The behaviour of a system with a large number of particles is encoded in a probability distribution function in phase space, a density. In the classical case this is a continuous function of phase-space co-ordinates. In the quantum case you consider distinct states – whose energy levels are densely packed together though. Moving from classical to quantum statistics means to count those states rather than to integrate the smooth density function over a volume. There are equivalent states created by permutations of identical particles – but factoring in that is postponed and not required for a first definition of entropy. A quasi-classical description is sufficient: using a minimum cell in phase space, whose dimensions are defined by Planck’s constant h that has a dimension of action – length times momentum.

Entropy as statistical weight

Entropy S is defined as the logarithm of the statistical weight \Delta \Gamma – the number of quantum states associated with the part of phase phase used by the (sub)-system. (Landau and Lifshitz use the concept of a – still large – subsystem embedded in a larger volume most consequentially, in order to avoid reliance on the ergodic hypothesis as mentioned in the preface). In the quasi-classical view the statistical weight is the volume in phase space occupied by the system divided by the size of the minimum unit cell defined by Planck’s constant h. Denoting momenta by p, positions by q, using \Delta p and \Delta q as a shortcut applying multiple dimensions equivalent to s degrees of freedom…

S = log \Delta \Gamma = log \frac {\Delta p \Delta q}{2 \pi \hbar^s}

An example from solid state physics: if the system is considered a rectangular box in the physical world, possible quantum states related to vibrations can be visualized in terms of possible standing waves that ‘fit’ into the box. The statistical weight would then single out those bunch of states the system actually ‘has’ / ‘uses’ / ‘occupies’ in the long run.

Different sorts of statistical functions are introduced, and one reason for writing this article to emphasize the difference between them: The density function associates each point in phase space – each possible configuration of a system characterized by the momenta and locations of all particles – with a probability. These points are also called microstates. Taking into account the probabilities to find a system in any of these microstates gives you the so-called macrostate characterized by the statistical weight: How large or small a part of phase space the system will use when watched for a long time.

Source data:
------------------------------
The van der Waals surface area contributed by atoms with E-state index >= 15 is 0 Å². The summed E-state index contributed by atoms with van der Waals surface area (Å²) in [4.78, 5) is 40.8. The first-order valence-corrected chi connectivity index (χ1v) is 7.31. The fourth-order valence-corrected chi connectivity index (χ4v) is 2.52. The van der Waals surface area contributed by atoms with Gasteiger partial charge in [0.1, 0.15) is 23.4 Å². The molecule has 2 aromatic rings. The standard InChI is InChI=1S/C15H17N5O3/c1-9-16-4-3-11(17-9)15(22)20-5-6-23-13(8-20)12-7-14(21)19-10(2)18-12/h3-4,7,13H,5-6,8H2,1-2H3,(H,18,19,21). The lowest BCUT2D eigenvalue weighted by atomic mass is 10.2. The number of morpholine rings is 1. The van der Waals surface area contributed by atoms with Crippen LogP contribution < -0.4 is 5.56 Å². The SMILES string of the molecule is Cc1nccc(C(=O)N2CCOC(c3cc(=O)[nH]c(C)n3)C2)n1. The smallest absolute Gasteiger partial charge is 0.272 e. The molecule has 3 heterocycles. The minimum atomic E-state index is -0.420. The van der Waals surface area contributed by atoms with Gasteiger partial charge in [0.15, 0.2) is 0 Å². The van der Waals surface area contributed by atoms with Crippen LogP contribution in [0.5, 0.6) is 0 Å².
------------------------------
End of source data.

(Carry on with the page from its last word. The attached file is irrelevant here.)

The canonical example is an ideal gas in a vessel: The most probable spacial distribution of particles is to find them spread out evenly, the most unlikely configuration is to have them concentrated in (nearly) the same location, like one corner of the box. The density function assigns probabilities to these configurations. As the even distribution is so much much more likely, the \Delta q part of the statistical weight would cover all of the physical volume available. The statistical weight function has to obtain a maximum value in the most likely case, in equilibrium.

The significance of energies – and why there are logarithms everywhere.

Different sufficiently large subsystems of one big system are statistically independent – as their properties are defined by their bulk volume rather than their surfaces interfacing with other subsystems – and the larger the volume, the larger the ratio of volume and surface.  Thus the probability density function for the combined system – as a function of momenta and locations of all particles in the total phase phase – has to be equal to the product of the densities for each subsystem. Denoting the classical density with \rho and adding a subscript for the set of momenta and positions referring to a subsystem:

\rho(q,p) = \rho_1(q_1,p_1) \rho_2(q_2,p_2)

(Since these are probability densities, the actual probability is always obtained by multiplying with the differential(s) dqdp).